Across the Hudson River in the town of Ulster, redevelopment has also been difficult, although a new marketing push raises hopes. In the late 1990s, a project called TechCity promised to transform much of it. IBM’s 258-acre campus.

However, disputes erupted between the developer and the authorities over unpaid taxes, and a necessary ground contamination cleanup was incomplete, resulting in delays. Today, signage in TechCity spreading under a rusty water tower confirms a once solid list of tenants, but only a handful of companies remain. But this week, Ulster County filed for a lien on the property for a $12 million unpaid tax bill.

As the process continues, attention is focusing on a different piece of TechCity, an 80-acre two-building parcel that authorities confiscated due to a similar tax issue in 2019. This spring, the county received nearly two dozen offers to redevelop or lease the site, including a bakery, a nonprofit arts group, and a local farm. Officials will announce their choice within weeks; Many winners were expected, they said, because it was too risky to have a single person for this entire space.

7100 employees IBMWard Mintz, a local historian, said he was the driving force behind the area’s ranch-style homes and shopping malls. Now, efforts to reintroduce residents into somewhat desolate territory are gaining traction with concerts in the vast fields where IBMers once parked their cars on the way to build typewriters and air defense systems.

“We’re trying to bring some life and energy to a sad place,” said Ulster County executive Pat Ryan, who praised IBM for 36 years of running his grandfather despite never earning a high school diploma.

Other former IBM properties in Ulster are also being renovated.

RBW, a 14-year-old lighting design firm in Brooklyn, purchased a 1980s office building for its new home this summer. RBW co-founder Alex Williams, who moved into his area weekend home after the coronavirus hit New York City, said the pandemic inspired action. Many workers at RBW, who employed 55 prepandemics, are also expected to relocate, although they are recruited locally.

Mr Williams said a renovation would remove the rugs that feature wall-to-wall chair shapes and add a 1,200-square-foot courtyard surrounded by trees as part of a $7 million project.

“Twenty years ago it might have been fashionable to revive a factory,” he said. “But I think it’s very interesting to have a blank canvas with a ‘Dilbert’ type of space.”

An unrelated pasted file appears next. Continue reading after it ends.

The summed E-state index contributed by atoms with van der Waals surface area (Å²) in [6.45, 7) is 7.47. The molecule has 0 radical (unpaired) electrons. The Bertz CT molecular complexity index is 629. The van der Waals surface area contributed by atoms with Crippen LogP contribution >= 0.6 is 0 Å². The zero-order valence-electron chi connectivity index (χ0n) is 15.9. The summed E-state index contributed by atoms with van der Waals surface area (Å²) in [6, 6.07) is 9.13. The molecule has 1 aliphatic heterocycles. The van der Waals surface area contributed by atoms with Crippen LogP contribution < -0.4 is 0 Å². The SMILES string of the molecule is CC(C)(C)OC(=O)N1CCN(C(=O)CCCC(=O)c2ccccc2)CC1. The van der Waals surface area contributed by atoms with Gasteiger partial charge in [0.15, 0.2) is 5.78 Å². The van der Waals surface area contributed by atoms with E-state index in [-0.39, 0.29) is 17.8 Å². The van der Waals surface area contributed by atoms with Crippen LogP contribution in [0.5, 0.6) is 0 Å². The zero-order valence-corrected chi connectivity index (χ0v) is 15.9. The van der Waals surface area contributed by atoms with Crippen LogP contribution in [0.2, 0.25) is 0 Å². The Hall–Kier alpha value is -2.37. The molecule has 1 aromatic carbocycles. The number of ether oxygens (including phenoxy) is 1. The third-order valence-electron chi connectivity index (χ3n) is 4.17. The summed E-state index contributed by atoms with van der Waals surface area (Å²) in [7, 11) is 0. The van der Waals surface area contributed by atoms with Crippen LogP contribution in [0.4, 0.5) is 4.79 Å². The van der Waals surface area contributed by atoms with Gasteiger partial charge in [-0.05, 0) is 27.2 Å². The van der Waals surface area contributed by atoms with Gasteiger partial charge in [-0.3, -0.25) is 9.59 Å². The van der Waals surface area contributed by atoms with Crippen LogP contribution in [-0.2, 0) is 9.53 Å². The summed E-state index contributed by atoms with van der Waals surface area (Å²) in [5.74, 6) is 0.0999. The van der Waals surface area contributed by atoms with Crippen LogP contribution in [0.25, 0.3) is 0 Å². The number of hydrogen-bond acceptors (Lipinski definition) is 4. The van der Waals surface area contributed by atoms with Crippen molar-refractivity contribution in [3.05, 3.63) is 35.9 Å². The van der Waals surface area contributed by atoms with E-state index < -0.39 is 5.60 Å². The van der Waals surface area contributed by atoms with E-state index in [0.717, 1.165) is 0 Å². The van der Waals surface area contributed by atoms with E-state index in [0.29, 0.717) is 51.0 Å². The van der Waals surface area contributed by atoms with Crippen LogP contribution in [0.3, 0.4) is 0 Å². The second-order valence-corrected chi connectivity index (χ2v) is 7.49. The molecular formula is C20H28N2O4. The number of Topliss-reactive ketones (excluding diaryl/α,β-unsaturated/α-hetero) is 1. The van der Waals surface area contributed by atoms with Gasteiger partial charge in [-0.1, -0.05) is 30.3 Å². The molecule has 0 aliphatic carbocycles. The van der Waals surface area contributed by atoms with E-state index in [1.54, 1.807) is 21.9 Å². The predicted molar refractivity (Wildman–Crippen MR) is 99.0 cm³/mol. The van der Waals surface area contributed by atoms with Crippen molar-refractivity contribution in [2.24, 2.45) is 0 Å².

A diverse mix is ​​also a priority at Endicott along the Susquehanna River. Home to IBM’s first factory in 1906; produced punch cardsdata storage devices, a type of prototype computer. Huron Real Estate Associates, which purchased the 139-acre campus for $65 million in 2002, has attracted nearly 20 tenants, including BAE Systems, a European defense contractor.

This summer will be iM3NY, a start-up that makes lithium-ion batteries.

Senior vice president Paul Stratton said the company whose product powers electric cars has 12 full-time employees but expects 2,000 within six years. His company buys two buildings at IBM, including a towering 300,000-square-foot site that was once used for circuit board shipping.

“There is huge transformation potential here,” said Christopher Pelto, president of Huron, of the complex, which has a 65 percent occupancy rate.

If Mr. Pelto one day achieved his goal of having 5,000 workers at the Endicott site, up from 4,000 today, he would still be far behind IBM’s peak in the early 1980s, when 15,000 workers were employed there and at a facility in nearby Glendale.

But some residents say it’s a more pressing matter to preserve some of the dilapidated structures that are a regular reminder of the village’s glory days, according to Marlene Yacos, who worked for IBM for 35 years before she was fired in 2004; His father worked there for 44 years.

“They just sit there,” said Ms. Yacos, executive director of the Endicott Center for History and Heritage. “And they’ve been our legacy for over 100 years.”